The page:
AfriGeneas Writers Forum
Report on the Southern Sources Symposium
Report on the Southern Sources Symposium, University of North Carolina, Chapel Hill, 18-19 March 2005.
First, I must say that the food was outstanding – heavy hors d’oeuvres at a reception Friday evening that easily served as my supper; coffee, bagels and sweet rolls at the Saturday morning break, a barbecue and fried chicken luncheon with all the trimmings, and more hors d’oeuvres Saturday night at a second reception. I was not surprised that the event had been funded in part by an anonymous donor – certainly my $35 registration fee couldn’t have covered it all!
I was equally happy to find another Afrigeneas friend, VNyormoi, in attendance.
Although the publicity for the symposium promised that atendees would hear top scholars discuss what sources they felt researchers would "likely find most useful in the decades ahead," some speakers wandered far afield; nevertheless there was much good food for thought in most of the presentations! The topics were arranged to cover major periods of Southern history chronologically, starting with the “Antebellum” and ending with the “The South since 1954.” I will summarize what I gleaned from each the speakers, in order of their appearance:
Edward E. Baptist: “The Unconquerable Archive”
The ethics of history require us to “treat the dead honestly and justly.” Often the voices in archives surprise us: “The dead say things we don’t expect.” Three kinds of documents we have not heard enough from:
Steven Stowe: “Story Upon Story”
Archival descriptions – the aids written by modern-day archivists – show the distance between us and antebellum people by presuming to emphasize what is important in each collection – which may be very different from what the long-dead authors of those documents thought was important in those documents. By telling us what is supposedly important in the documents while ignoring the seemingly unimportant, archival descriptions can hide from researchers many treasures of information.
Think about the long-dead writers of archival documents as authors. Be aware of the writer’s self-conscious or unconscious sense of authorship; an author is always thinking, “How does my sense of who will read what I write shape what I write?” This is the same question we as historians [or genealogists] should ask ourselves about our own writing.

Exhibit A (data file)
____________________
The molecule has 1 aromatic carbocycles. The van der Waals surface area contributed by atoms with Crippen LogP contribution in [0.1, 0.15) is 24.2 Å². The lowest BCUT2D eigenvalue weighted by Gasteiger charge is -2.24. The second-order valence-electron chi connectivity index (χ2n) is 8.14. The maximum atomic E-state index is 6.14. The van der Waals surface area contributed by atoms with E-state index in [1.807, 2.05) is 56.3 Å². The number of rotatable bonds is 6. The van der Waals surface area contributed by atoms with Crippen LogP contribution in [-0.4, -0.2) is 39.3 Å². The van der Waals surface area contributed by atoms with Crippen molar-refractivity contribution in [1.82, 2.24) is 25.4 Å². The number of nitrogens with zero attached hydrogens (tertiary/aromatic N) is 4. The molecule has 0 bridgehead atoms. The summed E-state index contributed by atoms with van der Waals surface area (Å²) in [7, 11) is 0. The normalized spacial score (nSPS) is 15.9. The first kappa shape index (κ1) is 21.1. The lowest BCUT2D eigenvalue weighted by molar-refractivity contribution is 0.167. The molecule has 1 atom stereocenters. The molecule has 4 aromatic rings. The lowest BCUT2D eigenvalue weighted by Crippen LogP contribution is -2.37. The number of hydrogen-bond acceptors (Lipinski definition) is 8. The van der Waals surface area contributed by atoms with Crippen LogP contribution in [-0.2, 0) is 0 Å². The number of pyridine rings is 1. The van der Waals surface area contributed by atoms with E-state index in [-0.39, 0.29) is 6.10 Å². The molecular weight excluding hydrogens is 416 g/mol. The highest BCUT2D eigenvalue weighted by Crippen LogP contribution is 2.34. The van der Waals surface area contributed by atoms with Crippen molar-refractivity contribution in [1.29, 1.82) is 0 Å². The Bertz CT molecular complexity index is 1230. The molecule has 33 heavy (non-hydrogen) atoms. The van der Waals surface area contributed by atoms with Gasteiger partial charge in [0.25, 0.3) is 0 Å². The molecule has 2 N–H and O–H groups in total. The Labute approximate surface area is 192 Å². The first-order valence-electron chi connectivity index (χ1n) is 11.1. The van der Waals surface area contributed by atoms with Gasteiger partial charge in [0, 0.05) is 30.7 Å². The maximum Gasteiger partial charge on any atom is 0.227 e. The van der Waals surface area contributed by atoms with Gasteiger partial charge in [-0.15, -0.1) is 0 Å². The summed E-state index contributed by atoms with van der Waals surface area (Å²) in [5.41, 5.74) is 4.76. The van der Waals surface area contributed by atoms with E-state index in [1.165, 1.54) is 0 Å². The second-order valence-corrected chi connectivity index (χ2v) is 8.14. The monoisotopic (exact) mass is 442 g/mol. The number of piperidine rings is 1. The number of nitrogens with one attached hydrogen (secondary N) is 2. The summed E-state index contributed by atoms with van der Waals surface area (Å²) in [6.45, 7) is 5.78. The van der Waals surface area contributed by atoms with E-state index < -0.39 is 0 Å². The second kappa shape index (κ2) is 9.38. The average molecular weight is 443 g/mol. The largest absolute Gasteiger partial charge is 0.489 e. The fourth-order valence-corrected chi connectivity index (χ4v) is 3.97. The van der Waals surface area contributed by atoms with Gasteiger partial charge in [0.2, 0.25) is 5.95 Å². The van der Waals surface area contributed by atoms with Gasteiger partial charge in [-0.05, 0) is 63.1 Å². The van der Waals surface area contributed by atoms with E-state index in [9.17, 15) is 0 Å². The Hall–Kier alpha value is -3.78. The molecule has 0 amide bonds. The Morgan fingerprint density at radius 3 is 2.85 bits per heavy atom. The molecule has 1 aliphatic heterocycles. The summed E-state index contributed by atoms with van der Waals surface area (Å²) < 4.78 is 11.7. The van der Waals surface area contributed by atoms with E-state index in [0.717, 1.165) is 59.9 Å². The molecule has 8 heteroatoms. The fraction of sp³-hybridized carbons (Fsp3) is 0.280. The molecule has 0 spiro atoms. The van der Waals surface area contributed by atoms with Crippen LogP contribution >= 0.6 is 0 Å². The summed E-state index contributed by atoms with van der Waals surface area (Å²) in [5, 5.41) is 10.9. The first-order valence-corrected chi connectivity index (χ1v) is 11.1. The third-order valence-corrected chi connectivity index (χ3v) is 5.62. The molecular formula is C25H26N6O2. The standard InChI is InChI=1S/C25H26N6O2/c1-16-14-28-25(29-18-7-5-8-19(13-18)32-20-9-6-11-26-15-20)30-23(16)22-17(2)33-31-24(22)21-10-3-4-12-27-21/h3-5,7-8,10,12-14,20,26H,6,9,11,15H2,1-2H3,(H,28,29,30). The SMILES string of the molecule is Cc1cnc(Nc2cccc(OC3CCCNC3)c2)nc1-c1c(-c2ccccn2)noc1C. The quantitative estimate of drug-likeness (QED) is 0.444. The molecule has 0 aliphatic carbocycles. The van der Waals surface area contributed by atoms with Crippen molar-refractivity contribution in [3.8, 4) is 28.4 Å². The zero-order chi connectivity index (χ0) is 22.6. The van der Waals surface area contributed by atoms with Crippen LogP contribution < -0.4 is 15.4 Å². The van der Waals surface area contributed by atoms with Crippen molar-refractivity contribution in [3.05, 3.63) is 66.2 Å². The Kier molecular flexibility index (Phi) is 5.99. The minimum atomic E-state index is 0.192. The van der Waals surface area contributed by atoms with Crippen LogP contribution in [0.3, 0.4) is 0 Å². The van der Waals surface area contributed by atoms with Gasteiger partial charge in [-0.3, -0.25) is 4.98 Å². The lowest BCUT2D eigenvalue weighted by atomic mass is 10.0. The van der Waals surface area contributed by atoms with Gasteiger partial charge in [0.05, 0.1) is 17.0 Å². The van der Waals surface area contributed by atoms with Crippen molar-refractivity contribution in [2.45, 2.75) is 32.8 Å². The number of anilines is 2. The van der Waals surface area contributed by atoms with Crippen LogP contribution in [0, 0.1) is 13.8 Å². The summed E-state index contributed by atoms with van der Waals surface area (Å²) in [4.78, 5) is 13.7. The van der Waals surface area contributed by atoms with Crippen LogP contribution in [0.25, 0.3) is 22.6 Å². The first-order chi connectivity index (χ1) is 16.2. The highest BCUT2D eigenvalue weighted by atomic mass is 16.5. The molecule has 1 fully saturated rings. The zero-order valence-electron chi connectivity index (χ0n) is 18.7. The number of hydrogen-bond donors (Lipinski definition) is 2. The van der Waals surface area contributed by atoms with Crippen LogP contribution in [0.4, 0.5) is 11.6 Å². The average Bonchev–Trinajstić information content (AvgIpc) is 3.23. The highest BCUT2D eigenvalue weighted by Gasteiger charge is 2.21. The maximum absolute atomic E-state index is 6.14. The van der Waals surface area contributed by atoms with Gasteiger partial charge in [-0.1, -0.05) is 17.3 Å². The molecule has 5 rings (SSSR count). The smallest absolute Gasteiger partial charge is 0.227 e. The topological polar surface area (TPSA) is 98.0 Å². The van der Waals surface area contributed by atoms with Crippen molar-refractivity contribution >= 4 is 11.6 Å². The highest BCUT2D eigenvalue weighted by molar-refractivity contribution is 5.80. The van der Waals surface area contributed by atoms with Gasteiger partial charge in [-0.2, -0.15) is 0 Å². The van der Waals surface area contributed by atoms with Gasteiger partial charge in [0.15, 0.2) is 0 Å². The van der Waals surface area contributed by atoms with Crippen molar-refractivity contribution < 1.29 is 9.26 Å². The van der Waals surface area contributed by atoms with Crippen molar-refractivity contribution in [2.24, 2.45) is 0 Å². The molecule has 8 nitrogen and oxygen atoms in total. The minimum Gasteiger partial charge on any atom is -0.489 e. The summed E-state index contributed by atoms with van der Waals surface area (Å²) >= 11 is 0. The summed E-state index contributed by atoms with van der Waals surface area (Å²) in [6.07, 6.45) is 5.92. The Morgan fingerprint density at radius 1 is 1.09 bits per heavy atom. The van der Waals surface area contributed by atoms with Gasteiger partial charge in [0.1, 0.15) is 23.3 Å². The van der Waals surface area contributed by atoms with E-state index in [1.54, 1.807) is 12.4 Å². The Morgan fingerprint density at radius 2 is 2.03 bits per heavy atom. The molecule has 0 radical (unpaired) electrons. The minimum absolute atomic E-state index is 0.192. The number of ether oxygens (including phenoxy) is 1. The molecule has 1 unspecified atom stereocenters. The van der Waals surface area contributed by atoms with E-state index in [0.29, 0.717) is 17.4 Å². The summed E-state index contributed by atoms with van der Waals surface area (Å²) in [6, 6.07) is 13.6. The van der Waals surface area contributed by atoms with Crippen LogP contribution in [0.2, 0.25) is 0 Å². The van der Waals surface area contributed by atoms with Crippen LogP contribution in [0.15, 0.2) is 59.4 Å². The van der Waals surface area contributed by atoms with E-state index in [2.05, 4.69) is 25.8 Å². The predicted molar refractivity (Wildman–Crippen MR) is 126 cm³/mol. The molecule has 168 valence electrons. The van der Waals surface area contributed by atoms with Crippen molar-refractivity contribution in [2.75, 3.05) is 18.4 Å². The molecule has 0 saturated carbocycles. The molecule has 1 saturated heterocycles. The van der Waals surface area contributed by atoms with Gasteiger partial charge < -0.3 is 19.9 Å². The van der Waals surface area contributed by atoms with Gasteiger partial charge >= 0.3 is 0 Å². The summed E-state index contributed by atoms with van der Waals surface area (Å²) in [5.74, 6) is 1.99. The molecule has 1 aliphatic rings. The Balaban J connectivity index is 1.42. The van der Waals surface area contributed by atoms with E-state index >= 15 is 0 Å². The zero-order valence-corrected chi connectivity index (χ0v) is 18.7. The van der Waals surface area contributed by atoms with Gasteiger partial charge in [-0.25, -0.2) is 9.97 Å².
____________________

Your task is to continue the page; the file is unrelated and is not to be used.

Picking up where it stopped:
Try to look at archival documents as stories: “We find different stories depending on what we are looking for.” When we think we are in tune with the meaning the writer was trying to convey, and “when the fact seem to be speaking for themselves, we have found the best story we can tell.”
Sydney Nathans: Comments
We need to pursue descendants’ accounts: for example, to listen to the stories told by descendants of slaves that have been passed down to them. Find a way to link to these voices “from outside the archive.”
Bertram Wyatt-Brown: “A Biographer’s Dilemma”
When we are writing biography about people who had some socially controversial aspects to their lifestyles, and when surviving family members want to control public knowledge of the family history to protect reputation or avoid embarrassment, one of the historian’s dilemmas is choosing how far to go to accommodate the living family without compromising the truth of the story.
Another dilemma occurs when we are gathering materials and interviewing family members – how much do we tell about what we already know and what we intend to write, for fear that family will refuse access to the information we seek. No matter how dreadful some family secret may seem at the time, sooner or later someone will publicly spill the beans (usually after we have already published our books); after the inevitable revelation, the same family members who before had guarded the secret so carefully will retrospectively find it not so horridly threatening after all!
(More to follow)
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